Guns Don't Kill People 3D Does
Defense Distributed, the Texas-based nonprofit that wants to empower people to 3D print their own guns, has hit a bit of a legal snag. According to founder Cody Wilson, DEFCAD, the open source weapon-printing project powered by Defense Distributed, received a letter (embedded below) from the State Department’s Office of Defense Trade Compliance, telling him to remove the blueprints of the Liberator, his 3D printed gun, from the web so that they may be reviewed by the department.
Thanksgiving beat out Hurricane Sandy as the most-Instagrammed event ever, solidifying the photo platform as more of a Path-type social network than the future of citizen journalism. [PandoDaily]
The Wiki Weapon Project could be testing its 3D printed guns by end of year. [The Guardian]
Courts continue to wrangle over the legality of collecting texts and data from cell phones to use as evidence. [The New York Times]
Facebook has finally admitted it will soon share the data it collects from your profile with external websites and ad networks. [GigaOm]
Can the Wii U save Nintendo? [The New York Times]
A couple of weeks ago we told you about the Wiki Weapon Project, the brainchild of a group called Defense Distributed that was initially raising money on Indiegogo to develop open source blueprints for a 3D-printable gun. Indiegogo suspended the campaign and refunded all the backers, but never gave an explicit reason for doing so.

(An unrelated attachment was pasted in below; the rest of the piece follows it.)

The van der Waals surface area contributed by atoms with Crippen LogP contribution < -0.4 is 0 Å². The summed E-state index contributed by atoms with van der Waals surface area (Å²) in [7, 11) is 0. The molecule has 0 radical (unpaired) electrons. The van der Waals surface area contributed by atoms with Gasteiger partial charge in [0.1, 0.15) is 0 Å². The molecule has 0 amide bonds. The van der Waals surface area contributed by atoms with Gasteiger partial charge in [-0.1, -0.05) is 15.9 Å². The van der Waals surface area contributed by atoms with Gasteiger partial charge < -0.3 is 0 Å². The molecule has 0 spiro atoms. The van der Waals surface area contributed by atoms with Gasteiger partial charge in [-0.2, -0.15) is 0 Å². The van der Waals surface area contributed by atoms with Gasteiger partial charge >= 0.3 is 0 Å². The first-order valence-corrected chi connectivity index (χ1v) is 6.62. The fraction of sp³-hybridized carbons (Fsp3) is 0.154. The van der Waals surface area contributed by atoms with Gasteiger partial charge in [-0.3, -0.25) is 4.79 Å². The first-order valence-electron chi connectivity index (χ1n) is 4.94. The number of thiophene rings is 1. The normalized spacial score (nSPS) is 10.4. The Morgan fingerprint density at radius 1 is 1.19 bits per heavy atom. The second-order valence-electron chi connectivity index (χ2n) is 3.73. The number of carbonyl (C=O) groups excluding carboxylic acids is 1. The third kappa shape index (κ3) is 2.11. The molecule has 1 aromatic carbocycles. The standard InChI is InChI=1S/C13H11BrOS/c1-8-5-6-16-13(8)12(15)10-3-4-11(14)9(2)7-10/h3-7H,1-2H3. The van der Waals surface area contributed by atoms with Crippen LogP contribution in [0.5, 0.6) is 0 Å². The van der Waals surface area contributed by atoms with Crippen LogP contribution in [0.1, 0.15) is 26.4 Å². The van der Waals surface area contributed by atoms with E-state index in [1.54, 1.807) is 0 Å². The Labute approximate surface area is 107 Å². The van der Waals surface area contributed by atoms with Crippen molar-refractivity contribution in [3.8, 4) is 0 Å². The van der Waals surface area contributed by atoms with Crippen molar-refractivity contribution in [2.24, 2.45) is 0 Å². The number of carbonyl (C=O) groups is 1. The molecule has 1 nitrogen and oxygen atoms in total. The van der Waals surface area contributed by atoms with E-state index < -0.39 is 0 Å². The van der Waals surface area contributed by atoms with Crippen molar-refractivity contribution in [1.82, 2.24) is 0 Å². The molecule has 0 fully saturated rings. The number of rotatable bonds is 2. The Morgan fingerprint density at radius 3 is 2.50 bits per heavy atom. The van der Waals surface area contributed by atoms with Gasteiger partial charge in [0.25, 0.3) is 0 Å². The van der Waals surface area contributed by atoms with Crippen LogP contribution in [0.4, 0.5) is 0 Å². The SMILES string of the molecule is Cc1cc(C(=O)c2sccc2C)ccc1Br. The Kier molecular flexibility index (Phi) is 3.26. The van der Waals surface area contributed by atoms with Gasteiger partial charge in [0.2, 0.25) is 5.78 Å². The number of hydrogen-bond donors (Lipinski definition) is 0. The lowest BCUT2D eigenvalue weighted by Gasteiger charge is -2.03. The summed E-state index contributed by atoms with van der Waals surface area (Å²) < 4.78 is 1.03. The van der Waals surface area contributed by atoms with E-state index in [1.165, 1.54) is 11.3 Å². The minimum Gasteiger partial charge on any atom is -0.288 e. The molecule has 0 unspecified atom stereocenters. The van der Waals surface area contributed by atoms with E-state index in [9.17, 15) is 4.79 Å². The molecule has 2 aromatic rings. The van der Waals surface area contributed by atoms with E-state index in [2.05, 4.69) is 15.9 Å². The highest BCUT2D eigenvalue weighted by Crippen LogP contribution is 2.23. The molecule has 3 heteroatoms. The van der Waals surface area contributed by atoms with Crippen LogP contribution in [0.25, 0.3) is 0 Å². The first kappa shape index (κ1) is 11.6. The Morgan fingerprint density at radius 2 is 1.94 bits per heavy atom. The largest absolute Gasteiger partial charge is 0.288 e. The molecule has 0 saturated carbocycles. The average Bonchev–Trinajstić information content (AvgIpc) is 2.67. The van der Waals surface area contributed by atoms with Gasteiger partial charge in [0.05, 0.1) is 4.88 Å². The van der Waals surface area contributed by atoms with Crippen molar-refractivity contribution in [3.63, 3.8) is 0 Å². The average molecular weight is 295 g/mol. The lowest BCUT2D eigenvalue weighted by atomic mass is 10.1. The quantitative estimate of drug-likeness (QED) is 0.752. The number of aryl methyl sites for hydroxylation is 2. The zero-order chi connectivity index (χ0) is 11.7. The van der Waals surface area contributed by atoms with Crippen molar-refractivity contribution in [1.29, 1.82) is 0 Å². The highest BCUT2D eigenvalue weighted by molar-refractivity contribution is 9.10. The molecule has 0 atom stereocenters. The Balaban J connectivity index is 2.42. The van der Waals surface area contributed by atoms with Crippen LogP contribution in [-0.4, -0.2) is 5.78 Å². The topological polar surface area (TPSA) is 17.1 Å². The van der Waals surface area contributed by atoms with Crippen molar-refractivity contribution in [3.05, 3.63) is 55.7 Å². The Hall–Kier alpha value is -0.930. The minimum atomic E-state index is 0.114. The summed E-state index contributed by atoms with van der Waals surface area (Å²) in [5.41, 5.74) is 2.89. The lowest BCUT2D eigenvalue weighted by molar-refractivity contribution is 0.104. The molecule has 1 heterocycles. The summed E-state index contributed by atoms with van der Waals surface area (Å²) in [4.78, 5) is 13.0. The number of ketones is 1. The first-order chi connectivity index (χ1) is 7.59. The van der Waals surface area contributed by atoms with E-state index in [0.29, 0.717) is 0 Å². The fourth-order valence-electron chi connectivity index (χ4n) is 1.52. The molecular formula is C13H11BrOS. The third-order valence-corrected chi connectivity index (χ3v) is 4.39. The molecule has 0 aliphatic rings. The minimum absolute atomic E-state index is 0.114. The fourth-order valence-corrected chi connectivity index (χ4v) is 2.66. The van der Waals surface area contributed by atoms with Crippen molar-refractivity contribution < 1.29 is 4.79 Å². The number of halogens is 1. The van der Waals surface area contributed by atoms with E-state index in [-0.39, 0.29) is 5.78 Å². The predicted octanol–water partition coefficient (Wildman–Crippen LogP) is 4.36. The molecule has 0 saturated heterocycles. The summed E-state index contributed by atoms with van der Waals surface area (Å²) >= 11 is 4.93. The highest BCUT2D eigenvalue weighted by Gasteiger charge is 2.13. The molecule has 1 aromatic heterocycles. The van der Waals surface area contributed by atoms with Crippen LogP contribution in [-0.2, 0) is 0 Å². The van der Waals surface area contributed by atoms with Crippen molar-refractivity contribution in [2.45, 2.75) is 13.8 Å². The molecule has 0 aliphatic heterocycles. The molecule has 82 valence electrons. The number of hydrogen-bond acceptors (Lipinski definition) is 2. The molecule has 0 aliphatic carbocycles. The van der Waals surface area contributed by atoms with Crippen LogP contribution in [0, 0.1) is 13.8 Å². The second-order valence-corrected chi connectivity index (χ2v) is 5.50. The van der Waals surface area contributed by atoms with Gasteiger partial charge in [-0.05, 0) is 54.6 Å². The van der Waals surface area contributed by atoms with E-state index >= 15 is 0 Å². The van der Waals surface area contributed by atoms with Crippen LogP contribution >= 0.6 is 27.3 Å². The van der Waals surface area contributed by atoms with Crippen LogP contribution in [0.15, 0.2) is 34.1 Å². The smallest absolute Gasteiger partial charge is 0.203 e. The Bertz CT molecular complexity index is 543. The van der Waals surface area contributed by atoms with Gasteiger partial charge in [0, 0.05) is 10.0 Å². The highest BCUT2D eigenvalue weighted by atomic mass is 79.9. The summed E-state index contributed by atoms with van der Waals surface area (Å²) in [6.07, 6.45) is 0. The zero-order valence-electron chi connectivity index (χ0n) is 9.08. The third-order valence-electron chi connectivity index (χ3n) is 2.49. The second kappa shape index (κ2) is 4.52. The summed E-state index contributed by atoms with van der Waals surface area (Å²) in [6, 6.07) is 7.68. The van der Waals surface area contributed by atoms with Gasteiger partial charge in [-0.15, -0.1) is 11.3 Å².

“I put in the basic appeal with Indiegogo once they sent me the email that all of our funds were being refunded to contributors,” Cody Wilson, a student at the University of Texas School of Law and cofounder of Defense Distributed, told Betabeat by email. “I got a thank you and a help ticket, but no word back. Basically TOS violation is the reason I think they’re sticking with.”
Though Indiegogo has largely been the go-to campaign site for non-artistic endeavors and bullied bus monitors, it turns out that there actually are some projects that the site will not allow. Forbes reports that a group of 20-somethings called Defense Distributed collaborated on a campaign called the Wiki Weapon Project to develop open source blueprints for a gun that can be made with a 3D printer.